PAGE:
The Electronic Commerce Directive (ECD) provides an exclusion from host state regulation for e-commerce activities provided from one EEA state to a person in another EEA state.
Update: 1 October 2020
We intend to apply the TTP on a broad basis. However, there are some areas where we will not apply the TTP, including to Electronic Commerce for EEA firms. Firms are expected to comply with key requirements by 31 December 2020.
The ECD exclusion is on the basis that the host state regulator can rely on the regulation of the firm’s home state because both are within the same EEA regulatory framework. It can be used to cover activities within a financial services passport, but can also cover activities not covered by passporting. It does not cover effecting or carrying out insurance contracts.
In the UK, the relevant provisions that transpose this exclusion are in:
- Article 72A of the Financial Services and Markets Act (Regulated Activity) Order 2001, and
- Article 20B of the Financial Services and Markets Act 2000 (Financial Promotion) Order 2005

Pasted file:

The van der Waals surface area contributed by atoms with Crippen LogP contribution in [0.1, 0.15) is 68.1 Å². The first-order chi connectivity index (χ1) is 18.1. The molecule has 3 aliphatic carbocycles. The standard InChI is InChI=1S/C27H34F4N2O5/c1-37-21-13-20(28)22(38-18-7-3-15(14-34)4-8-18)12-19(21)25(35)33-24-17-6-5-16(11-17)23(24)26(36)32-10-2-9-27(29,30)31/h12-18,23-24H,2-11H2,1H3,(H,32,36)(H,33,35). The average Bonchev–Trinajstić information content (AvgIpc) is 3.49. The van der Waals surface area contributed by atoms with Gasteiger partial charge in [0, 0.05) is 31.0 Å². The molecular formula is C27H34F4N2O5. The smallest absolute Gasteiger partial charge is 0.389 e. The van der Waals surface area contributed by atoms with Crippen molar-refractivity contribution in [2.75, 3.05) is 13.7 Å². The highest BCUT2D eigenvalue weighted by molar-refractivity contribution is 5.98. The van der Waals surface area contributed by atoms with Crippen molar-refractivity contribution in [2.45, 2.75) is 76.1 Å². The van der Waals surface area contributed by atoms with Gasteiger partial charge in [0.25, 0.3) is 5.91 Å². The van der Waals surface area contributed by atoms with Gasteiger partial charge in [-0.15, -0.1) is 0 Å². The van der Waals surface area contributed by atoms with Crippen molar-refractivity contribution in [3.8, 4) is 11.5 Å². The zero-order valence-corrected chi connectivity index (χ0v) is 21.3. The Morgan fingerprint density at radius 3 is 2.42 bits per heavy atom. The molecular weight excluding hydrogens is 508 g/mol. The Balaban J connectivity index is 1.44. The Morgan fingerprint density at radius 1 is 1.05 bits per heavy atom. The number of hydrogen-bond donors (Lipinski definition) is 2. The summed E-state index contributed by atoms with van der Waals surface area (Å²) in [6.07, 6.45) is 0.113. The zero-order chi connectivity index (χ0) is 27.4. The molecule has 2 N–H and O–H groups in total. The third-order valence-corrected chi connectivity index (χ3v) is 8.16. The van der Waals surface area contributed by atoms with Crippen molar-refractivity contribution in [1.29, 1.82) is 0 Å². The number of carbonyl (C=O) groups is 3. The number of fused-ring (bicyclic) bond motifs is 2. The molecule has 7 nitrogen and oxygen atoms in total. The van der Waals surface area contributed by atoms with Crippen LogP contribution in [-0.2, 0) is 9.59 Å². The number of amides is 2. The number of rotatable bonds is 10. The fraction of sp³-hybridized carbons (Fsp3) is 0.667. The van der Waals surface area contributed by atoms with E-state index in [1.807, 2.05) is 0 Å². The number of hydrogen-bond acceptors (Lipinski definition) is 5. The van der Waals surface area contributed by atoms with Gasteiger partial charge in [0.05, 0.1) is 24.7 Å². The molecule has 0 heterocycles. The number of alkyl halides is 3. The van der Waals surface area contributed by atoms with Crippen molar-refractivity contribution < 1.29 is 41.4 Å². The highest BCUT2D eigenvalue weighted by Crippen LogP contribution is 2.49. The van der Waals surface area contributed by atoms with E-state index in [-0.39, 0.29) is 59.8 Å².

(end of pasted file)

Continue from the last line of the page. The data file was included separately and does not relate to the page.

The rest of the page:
- as well as some elements of the Electronic Commerce Directive (Financial Services and Markets) Regulations 2002
What will change after the transition period – UK firms
The ability for UK firms to continue to service EEA customers in this way will end at the end of the transition period. Firms should contact local regulators in other EEA states to check if other methods are available.
UK firms will need to:
- decide on their approach to servicing existing consumers, and
- take the steps available to them to continue to service consumers in accordance with local law and local regulators’ expectations
In all circumstances firms should provide timely and fair, clear and not-misleading information to their customers.
What will change after the transition period – EEA firms
Following the end of the transition period, the ECD exclusion will fall away and EEA-based firms will no longer be able to use it to exempt themselves from UK regulation or from the UK Financial Promotion restrictions, or both, when providing online-only services into the UK market.
EEA-based firms should consider whether they are affected by this change. If they are, they should address any impacts to their business models, their marketing or both before the end of the transition period.
Firms wishing to continue doing new regulated e-commerce business in the UK need to consider whether they require UK authorisation, and if so should consider the timing and other implications of applying for permission. For more information, see our pages on authorisation.
Firms wishing only to wind down their e-commerce business that falls within the exclusion, and that was entered into before the end of the transition period, will be able to do so under the provisions in Part 4 of the Electronic Commerce and Solvency 2 (Amendment etc) (EU Exit) Regulations 2019.
If you have any questions
Please contact us.